According to the USDA, 31% of food is wasted on a retail and consumer level. This can be damaging to the environment and economy as it wastes land, water, labor, and energy required to produce this food.
Most Americans are unaware of why this is so harmful to the environment. Intuitively, food breaks back down into soil, how can that be bad?
Throwing away food in your garbage is bad for the environment because it most likely does not actually get broken down into soil. That food waste is mixed with all kinds of “waste” that consumers throw away- such as clothes and plastic just to name a few. Food waste that sits at land fills contributes to a significant amount of methane emissions. If you were unaware of the dangers of methane emissions, the release of methane is responsible for the rapid rate in climate change.
If there is not enough space in landfills for the food waste, it gets incinerated, releasing more toxic chemicals into the air. As you can imagine, food that breaks down in landfills or incinerated cannot actually be used for soil and is basically wasted to produce chemicals.
What About Composting?
Composting is a wonderful alternative to reducing methane emissions. The process of commercial composting is aerobic, which prevents methane-producing microbes from being active. Ultimately lowering greenhouse gas emissions.
Although I highly recommend composting as it puts your food back where it came from, I also think it’s incredibly important to reduce food waste before it even gets composted. One reason, is because commercial composting can still require labor, land, and
CO2 emissions from transportation.
Another way to think about is the more you repurpose food scraps, the less you have to consume of similar products. This may reduce your consumption of waste such as plastic. An approach I’ve learned from the Zero-Waste Movement, is to repurpose first, and compost last.
If you’re looking to learn more about composting, visit my blog posts that feature it:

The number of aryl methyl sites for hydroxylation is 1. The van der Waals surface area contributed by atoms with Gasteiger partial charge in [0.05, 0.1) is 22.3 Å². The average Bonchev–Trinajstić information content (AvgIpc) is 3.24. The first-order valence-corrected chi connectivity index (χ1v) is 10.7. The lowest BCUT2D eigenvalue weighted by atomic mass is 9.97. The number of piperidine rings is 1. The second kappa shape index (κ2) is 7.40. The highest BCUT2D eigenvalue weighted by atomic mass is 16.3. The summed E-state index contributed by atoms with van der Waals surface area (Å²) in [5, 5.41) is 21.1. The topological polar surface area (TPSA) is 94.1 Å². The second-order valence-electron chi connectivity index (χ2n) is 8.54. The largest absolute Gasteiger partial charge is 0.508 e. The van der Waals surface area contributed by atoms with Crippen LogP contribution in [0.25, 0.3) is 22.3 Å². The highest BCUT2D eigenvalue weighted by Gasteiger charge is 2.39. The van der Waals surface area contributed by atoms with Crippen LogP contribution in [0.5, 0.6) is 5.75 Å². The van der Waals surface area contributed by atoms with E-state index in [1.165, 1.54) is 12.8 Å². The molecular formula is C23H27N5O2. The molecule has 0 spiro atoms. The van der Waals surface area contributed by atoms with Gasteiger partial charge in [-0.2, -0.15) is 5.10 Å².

- A Simple Guide to Apartment Composting
- Backyard Composting: How to Start a Compost Pile
- What Can You Compost?
- Why Compost? The Benefits of Composting
- Types of Compost Bins
1. Dehydrate Fruit Peels for DIY Projects
Before your throw away fruit peels, consider what else you might be able to do with them. I like to dehydrate the peels of limes, lemons, oranges, apples (when I don’t eat them), and bananas. Dehydrated orange and apple peels can be added to mulled wine or cider.
Dehydrated citrus peels can be very useful in cleaning products. Once dehydrated, grind them up into a powder and mix into vinegar for an all-purpose cleaner that smells refreshing.
Dehydrated bananas can also be ground up into a powder, and mixed into potassium-depleted soil.
2. Make Vegetable or Animal Stock
It fascinates me that so many people buy bone broth and vegetable stock considering how easy it is to make at home. Making stock or broth at home is super simple, saves you money, and reduces plastic waste. If you think about it, there is less plastic wrapping a whole chicken, vs. the plastic that wraps multiple packages of cut chicken plus chicken stock.
Before throwing away vegetable scraps, consider what can still be saved. Produce such as onions, celery, carrots, mushrooms, parsley, garlic, and leeks are all delicious in stock. Produce such as greens and brassica should not be saved for stock as they will create a bitter and sulfuric taste.
When I’m cutting off the ends of onions, celery, carrots, and leeks, or trimming the stems off of parsley, I’ll put whatever I’m not going to cook with in a plastic silicone bag. This bag is stored in my freezer until it is full. When the bag is full, I’ll simmer it in a pot of water for a couple of hours to make stock. If you want to learn more about how to make vegetable stock, check out this blog post.